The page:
Andalusia Farm, the home of Flannery O’Connor from 1951-64 is a site on the tri-state Southern Literary Trail. O’Connor was confined to the first floor of the house because she suffered from lupus. Visitors can see the room in which she wrote but the desk, chair and typewriter are not original. A tour of the exterior includes Hill House, the home of the black couple who managed the farm. www.andalusiafarm.org
Milledgeville is listed in the Guinness Book of World Records as the only city in the world to require a train to stop at a red light. You can learn all about that and plan your trip at www.visitmilledgeville.org
Two major southern literary figures were born in Eatonton and sites connected with both authors are must-sees when in the area. The town itself boasts more than 100 significant Antebellum and Victorian buildings. It was established in 1805 and named to honor General Eaton of Connecticut. www.eatonton.com
Alice Walker was born the child of sharecroppers here in 1944 and would use locations and stories she heard growing up in the Pulitzer Prize winning “The Color Purple.” A tour of Walker’s Eatonton visits five sites including the church where she was baptized, the family gravesite, her childhood home and her birthplace.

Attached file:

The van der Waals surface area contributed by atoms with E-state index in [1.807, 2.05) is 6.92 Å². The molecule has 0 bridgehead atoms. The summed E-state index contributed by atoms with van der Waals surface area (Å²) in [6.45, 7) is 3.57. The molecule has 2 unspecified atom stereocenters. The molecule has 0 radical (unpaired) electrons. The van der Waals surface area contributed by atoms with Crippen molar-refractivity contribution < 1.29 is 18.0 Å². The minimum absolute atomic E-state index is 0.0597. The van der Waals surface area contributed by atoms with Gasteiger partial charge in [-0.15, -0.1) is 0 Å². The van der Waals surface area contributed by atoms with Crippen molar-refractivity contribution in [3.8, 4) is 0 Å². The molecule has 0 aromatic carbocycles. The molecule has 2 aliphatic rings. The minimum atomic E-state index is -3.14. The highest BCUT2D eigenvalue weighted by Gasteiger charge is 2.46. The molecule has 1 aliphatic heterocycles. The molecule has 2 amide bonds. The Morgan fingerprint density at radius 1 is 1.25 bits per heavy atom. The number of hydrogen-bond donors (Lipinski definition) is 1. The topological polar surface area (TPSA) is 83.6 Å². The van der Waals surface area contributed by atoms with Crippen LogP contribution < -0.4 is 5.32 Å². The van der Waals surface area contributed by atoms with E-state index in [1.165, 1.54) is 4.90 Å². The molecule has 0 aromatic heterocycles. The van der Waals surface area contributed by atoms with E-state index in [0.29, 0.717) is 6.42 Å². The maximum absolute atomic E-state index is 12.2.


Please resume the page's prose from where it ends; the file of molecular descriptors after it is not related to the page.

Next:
Joel Chandler Harris was born into poverty in 1848. He was apprenticed on the Turnwold Plantation and it was there that he first heard the slave’s folktales that would eventually form the basis of the Uncle Remus and Br’er Rabbit tales. The Uncle Remus Museum replicates the cabin in the folktales and was crafted of three former slave cabins. The museum has a wonderful gift shop and an outstanding resident storyteller. www.uncleremusmuseum.org